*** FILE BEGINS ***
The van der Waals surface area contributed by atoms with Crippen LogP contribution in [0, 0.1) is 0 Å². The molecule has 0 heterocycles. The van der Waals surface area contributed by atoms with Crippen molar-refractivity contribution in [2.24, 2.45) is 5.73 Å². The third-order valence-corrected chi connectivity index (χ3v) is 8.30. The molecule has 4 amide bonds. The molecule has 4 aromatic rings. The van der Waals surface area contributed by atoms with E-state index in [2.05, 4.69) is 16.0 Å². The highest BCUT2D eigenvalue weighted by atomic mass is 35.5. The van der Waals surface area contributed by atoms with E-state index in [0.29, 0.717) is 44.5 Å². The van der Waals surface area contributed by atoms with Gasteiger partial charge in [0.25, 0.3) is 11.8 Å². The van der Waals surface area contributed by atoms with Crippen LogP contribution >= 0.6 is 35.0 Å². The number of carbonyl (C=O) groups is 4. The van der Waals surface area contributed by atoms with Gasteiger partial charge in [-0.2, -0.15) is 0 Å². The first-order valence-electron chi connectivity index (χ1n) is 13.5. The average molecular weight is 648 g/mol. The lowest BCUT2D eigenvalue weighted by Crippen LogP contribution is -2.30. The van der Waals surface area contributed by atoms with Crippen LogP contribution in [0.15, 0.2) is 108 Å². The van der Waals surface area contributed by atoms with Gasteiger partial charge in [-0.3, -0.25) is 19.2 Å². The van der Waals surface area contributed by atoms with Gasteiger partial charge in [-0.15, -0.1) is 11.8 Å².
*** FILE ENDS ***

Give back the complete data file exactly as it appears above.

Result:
The van der Waals surface area contributed by atoms with Crippen LogP contribution in [0, 0.1) is 0 Å². The molecule has 0 heterocycles. The van der Waals surface area contributed by atoms with Crippen molar-refractivity contribution in [2.24, 2.45) is 5.73 Å². The third-order valence-corrected chi connectivity index (χ3v) is 8.30. The molecule has 4 amide bonds. The molecule has 4 aromatic rings. The van der Waals surface area contributed by atoms with E-state index in [2.05, 4.69) is 16.0 Å². The highest BCUT2D eigenvalue weighted by atomic mass is 35.5. The van der Waals surface area contributed by atoms with E-state index in [0.29, 0.717) is 44.5 Å². The van der Waals surface area contributed by atoms with Gasteiger partial charge in [0.25, 0.3) is 11.8 Å². The van der Waals surface area contributed by atoms with Crippen LogP contribution >= 0.6 is 35.0 Å². The number of carbonyl (C=O) groups is 4. The van der Waals surface area contributed by atoms with Gasteiger partial charge in [-0.2, -0.15) is 0 Å². The first-order valence-electron chi connectivity index (χ1n) is 13.5. The average molecular weight is 648 g/mol. The lowest BCUT2D eigenvalue weighted by Crippen LogP contribution is -2.30. The van der Waals surface area contributed by atoms with Crippen LogP contribution in [0.15, 0.2) is 108 Å². The van der Waals surface area contributed by atoms with Gasteiger partial charge in [-0.3, -0.25) is 19.2 Å². The van der Waals surface area contributed by atoms with Gasteiger partial charge in [-0.15, -0.1) is 11.8 Å².